Bert Jansch

Bert Jansch, storied fingerpicker and warble-voiced bard of the British folk movement, achieved quiet glory as a guitar stylist and member of the folk group Pentangle, in which he was paired with equally legendary but perhaps slightly less interesting guitarist John Renbourn.

Of all the lost clips that YouTube has coughed up, Jansch’s coffee house rendition of his own “Moonshine,” circa 1975, is possibly my favorite, so redolent of days when musicians—very good ones—lugged their battered guitar cases through the Tube. A musician of Jansch’s purism and fully adult intellect is unthinkable these days. Such is the destructive lure of the Victoria’s Secret model and the Saturday Night Live appearance.

The lyrics are lovely:

Moonshine soft and clear,
In a death-black endless sky,
Cartwheelin’ bright stars twinklin’ down.
From the shadows calls the night owl,
He’s echoing my loneliness.

Hearken to the sweet leaves
That dance so merrily
Oh, how I wish the wind would do the same for me.

From the shadows calls the night owl,
He’s echoing my loneliness.

Come the stag down from the mountain,
Come the owl from where he sleeps,
Come the eagle from his high, high nest,
To where the salmon, they swim and they sleep,
Come fast and hope to set me free.

Moonshine soft and clear,
In a death-black endless sky,
Cartwheelin’ bright stars twinklin’ down.
From the shadows calls the night owl,
He’s echoing my loneliness.

Here Pentangle performs in the lush first flush of its jazzy, bluesy thirteenth-century folk rock. Jansch is seated to the right, the bearded Renbourn to the left. Jacqui McShee could not sound or look more the part of the British folk chanteuse. Her pale, somber, chinless face is a lovely study in the art of the church altarpiece, lacking only a halo and a swaddled Christ.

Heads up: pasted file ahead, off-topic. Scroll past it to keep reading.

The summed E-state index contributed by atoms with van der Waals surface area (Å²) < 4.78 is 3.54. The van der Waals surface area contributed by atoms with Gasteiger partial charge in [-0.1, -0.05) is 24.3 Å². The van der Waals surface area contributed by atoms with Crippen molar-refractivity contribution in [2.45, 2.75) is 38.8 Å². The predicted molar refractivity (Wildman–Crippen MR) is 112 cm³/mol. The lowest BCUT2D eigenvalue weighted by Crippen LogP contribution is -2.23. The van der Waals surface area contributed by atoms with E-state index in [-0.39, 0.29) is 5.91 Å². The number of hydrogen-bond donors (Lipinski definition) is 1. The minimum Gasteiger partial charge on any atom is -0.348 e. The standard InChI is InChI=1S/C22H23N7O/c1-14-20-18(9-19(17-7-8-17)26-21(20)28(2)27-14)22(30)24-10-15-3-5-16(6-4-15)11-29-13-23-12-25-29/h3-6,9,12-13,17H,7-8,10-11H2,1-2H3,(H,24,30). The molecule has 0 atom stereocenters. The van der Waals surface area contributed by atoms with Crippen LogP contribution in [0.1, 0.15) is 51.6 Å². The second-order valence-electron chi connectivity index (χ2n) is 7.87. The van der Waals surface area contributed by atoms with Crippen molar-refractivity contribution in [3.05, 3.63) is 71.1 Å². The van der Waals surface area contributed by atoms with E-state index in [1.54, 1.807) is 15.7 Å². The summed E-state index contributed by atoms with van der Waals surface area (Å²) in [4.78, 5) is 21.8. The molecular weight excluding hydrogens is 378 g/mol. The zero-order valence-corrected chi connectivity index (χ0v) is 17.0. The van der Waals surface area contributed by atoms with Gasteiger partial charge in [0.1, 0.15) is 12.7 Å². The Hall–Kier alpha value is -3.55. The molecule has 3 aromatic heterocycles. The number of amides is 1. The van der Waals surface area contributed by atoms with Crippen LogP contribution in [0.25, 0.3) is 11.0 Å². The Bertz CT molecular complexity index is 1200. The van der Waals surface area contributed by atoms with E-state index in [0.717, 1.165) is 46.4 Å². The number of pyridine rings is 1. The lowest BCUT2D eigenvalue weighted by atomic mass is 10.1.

Jansch’s influence on Jimmy Page’s acoustic style is patent. Page’s “Black Mountain Side” from Led Zeppelin I is a note-for-note nicking of Jansch’s “Blackwaterside,” which appeared on his 1966 album Jack Orion. Jansch was miffed enough to consider suing Page, but he could not afford a legal crusade on a folk guitarist’s salary and let the matter drop. One can easily construe Tolkienian epics like “Stairway to Heaven” and “The Battle of Evermore” (featuring Jansch’s old protégé Sandy Denny) as grand bastardizations of Jansch’s antiquarian interests. If perhaps the more gifted musician, Page is certainly the less developed human being. With Page, a bit of Nigel Tufnel begins to creep into the cultural admixture and never really leeches out. Three versions of “Black Waterside”: Jansch, Page, Denny.

Jansch’s complex, open-tuned stylings equally influenced Nick Drake, the Keats of British folk, in whom the movement’s decade of research and experiment became something new and consummate. As far as I know, there is no extant footage of Drake performing live, but a tune like “Cello Song” gives the feel of his exquisite little nocturnes.

Another lovely Drake piece:

To have schooled both Jimmy Page and Nick Drake is to have helped midwife the music of the twentieth century. I hope that Jansch, his work done, rests where he belongs, in some old churchyard, amid the moss and weathered stone.

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David Ross

Dr. David A. Ross is a graduate of Yale and Oxford. He is senior lecturer in English and Comparative Literature at the University of North Carolina at Chapel Hill. He is the author of A Critical Companion to William Butler Yeats (2009) and the co-editor/co-translator of The Search for the Avant-Garde, 1946­–1969 (2012), the descriptive catalogue of the Taipei Fine Arts Museum. He edits the Southeast Review of Asian Studies and has served as president of the Southeast Conference of the Association for Asian Studies. His enthusiasms include high modernism, modal jazz, Chinese ink-brush painting, and really well-made pizza.

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